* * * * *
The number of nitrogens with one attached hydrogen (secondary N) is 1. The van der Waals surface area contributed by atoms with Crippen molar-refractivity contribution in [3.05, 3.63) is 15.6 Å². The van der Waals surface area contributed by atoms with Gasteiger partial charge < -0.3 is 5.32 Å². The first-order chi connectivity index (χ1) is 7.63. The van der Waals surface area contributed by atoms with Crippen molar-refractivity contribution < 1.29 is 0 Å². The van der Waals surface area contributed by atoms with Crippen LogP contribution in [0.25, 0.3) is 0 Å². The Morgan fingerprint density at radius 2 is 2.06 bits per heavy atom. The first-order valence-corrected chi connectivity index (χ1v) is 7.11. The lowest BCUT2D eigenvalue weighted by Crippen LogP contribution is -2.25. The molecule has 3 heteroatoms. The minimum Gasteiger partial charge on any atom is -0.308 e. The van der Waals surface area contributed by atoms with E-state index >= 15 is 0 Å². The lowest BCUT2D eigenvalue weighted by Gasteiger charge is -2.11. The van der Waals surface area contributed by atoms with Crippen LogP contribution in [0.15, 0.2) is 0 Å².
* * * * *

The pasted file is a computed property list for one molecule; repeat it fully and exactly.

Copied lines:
The number of nitrogens with one attached hydrogen (secondary N) is 1. The van der Waals surface area contributed by atoms with Crippen molar-refractivity contribution in [3.05, 3.63) is 15.6 Å². The van der Waals surface area contributed by atoms with Gasteiger partial charge < -0.3 is 5.32 Å². The first-order chi connectivity index (χ1) is 7.63. The van der Waals surface area contributed by atoms with Crippen molar-refractivity contribution < 1.29 is 0 Å². The van der Waals surface area contributed by atoms with Crippen LogP contribution in [0.25, 0.3) is 0 Å². The Morgan fingerprint density at radius 2 is 2.06 bits per heavy atom. The first-order valence-corrected chi connectivity index (χ1v) is 7.11. The lowest BCUT2D eigenvalue weighted by Crippen LogP contribution is -2.25. The molecule has 3 heteroatoms. The minimum Gasteiger partial charge on any atom is -0.308 e. The van der Waals surface area contributed by atoms with E-state index >= 15 is 0 Å². The lowest BCUT2D eigenvalue weighted by Gasteiger charge is -2.11. The van der Waals surface area contributed by atoms with Crippen LogP contribution in [0.15, 0.2) is 0 Å².